In a series of short talks we’re going to share examples of some of our past and upcoming work, alongside examples from our parent organization Global Voices. But I want to start by saying something about how we go about our work.
So grinders are a community committed to radically altering the body. And so sometimes it’s treatments like transcranial magnetic, or direct current stimulation. It could be through the use of previously untested chemicals like VIP. Often it takes the form of implanted devices. All these approaches come with risks. What I’m going to focus on today is why despite all the risks being taken, a grinder hasn’t died yet.
What I’m trying articulate here is that there is a really fine balance between how do you spur and invigorate innovation, and then also address security at the same time. Because one cannot drown out the other. Because you’re going to have all kinds of issues.
I’m going to make an argument in this talk that dissent is valuable not merely to establish your moral dimension or to make a moral act or moral posture. It’s essential to scientific progress. So we can’t do without dissent; it’s not an affectation.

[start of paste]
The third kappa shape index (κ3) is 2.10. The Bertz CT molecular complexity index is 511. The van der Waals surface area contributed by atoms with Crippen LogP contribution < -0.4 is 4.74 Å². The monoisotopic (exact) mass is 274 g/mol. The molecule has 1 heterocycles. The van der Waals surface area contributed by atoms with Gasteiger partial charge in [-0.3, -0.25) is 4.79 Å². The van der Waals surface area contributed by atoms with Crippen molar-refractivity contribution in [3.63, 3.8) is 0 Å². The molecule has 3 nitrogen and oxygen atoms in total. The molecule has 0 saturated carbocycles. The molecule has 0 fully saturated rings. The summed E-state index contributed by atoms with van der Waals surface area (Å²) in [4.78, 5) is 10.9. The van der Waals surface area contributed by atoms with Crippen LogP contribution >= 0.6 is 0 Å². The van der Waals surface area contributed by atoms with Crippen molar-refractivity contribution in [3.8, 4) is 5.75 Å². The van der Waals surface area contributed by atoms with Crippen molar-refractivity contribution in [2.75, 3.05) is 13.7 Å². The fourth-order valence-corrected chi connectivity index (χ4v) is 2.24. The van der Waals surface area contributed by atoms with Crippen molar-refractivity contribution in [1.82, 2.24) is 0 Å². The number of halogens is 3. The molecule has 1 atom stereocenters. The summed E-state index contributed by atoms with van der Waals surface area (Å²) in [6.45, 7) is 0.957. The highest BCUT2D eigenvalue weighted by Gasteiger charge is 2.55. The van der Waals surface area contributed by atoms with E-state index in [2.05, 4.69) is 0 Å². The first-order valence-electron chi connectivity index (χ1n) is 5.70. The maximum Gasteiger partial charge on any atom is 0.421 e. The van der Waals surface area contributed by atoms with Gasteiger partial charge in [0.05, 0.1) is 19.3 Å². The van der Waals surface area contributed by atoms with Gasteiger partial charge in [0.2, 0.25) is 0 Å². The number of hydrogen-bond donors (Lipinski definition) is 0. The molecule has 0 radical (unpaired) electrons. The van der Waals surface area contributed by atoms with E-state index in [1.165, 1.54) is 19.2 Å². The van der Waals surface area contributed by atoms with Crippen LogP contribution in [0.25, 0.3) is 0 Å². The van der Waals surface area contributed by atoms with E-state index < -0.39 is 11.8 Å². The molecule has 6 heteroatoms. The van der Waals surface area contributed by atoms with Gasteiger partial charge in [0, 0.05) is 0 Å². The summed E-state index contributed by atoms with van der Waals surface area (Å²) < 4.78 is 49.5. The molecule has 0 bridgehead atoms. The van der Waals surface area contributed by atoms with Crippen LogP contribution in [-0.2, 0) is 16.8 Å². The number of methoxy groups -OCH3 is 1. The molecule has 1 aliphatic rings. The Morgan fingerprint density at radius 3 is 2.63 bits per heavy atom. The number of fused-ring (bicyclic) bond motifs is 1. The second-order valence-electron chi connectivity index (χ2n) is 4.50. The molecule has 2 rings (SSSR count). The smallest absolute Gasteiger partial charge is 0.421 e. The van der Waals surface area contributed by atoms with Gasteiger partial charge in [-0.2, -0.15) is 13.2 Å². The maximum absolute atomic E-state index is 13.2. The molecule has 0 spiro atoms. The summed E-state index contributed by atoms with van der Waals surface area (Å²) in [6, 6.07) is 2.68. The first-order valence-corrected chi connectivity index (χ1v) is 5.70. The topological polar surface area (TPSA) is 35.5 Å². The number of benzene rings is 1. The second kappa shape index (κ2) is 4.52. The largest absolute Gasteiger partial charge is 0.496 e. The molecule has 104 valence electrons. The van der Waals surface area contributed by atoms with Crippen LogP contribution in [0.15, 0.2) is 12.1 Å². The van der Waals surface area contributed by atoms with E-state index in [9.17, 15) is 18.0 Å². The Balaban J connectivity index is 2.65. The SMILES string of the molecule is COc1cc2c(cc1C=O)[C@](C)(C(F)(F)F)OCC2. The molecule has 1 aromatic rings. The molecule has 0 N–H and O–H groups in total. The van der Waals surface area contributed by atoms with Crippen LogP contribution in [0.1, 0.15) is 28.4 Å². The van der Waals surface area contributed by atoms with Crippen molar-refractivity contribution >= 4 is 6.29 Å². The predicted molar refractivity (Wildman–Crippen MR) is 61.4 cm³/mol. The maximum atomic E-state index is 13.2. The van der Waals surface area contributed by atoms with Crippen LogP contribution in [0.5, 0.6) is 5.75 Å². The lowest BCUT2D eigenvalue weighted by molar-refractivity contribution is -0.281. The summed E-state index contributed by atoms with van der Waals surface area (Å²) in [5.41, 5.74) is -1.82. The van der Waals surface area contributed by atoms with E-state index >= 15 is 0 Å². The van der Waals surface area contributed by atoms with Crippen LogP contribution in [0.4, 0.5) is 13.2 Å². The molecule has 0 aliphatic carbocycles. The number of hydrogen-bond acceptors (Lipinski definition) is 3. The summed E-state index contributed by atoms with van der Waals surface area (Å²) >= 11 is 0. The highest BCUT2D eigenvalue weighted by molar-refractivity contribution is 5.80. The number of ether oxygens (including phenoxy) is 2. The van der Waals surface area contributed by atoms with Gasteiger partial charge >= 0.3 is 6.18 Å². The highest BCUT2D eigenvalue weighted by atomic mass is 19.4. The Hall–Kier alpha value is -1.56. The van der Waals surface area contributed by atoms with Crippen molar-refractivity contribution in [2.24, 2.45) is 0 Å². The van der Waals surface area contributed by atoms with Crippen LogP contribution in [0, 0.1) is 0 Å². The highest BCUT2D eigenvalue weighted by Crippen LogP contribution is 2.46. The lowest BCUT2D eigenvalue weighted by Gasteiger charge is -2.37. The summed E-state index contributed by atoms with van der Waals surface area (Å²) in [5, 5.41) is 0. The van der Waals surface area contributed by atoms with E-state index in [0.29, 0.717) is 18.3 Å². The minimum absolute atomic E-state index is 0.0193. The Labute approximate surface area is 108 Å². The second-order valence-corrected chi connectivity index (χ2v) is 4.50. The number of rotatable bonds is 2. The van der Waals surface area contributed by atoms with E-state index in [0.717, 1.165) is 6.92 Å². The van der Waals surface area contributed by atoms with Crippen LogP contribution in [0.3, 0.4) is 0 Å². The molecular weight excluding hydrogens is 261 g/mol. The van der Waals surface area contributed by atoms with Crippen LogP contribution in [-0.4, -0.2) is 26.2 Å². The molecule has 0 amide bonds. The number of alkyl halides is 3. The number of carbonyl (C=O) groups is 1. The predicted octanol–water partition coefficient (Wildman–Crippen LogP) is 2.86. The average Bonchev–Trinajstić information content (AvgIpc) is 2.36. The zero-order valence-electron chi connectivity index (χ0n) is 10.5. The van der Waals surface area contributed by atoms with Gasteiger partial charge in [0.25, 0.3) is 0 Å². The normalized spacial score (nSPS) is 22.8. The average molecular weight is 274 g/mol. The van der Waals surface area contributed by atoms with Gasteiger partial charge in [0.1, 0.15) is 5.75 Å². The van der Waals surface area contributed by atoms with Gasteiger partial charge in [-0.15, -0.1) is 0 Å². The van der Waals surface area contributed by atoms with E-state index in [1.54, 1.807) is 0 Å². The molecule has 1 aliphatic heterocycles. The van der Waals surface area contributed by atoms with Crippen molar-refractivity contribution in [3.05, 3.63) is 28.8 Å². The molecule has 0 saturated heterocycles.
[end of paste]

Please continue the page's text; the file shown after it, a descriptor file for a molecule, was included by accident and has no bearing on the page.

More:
The smartphone is the ultimate example of a universal computer. Apps transform the phone into different devices. Unfortunately, the computational revolution has done little for the sustainability of our Earth. Yet, sustainability problems are unique in scale and complexity, often involving significant computational challenges.
Solar geoengineering rests on a simple idea that it is technically possible to make the Earth a little more reflective so that it absorbs a little less sunlight, which would partly counteract some of the risks that come from accumulating carbon dioxide in the atmosphere. When I say technically possible, it appears that at least doing this in a crude way is actually easy, in the sense that it could be done with commercial off‐the‐shelf technologies now, and it could be done at a cost that is really trivial, sort of a part in a thousand or a part in ten thousand of global GDP.
I think the saddest thing is if you ever stop wanting to learn new things. And it can be about anything. That’s just really heartbreaking. I don’t know. It’s just so much part of like who you are as a human to learn new things constantly. And so to not be curious, not want to learn new things and not create new patterns and connections…you’re pretty much giving up your human self.
Hacking science and space exploration isn’t just about getting excited and making things. But it’s about getting excited and making disruptively accessible things. Things that really disrupt the current state of science and a lot of the elitism around it, and truly make it accessible for everyone.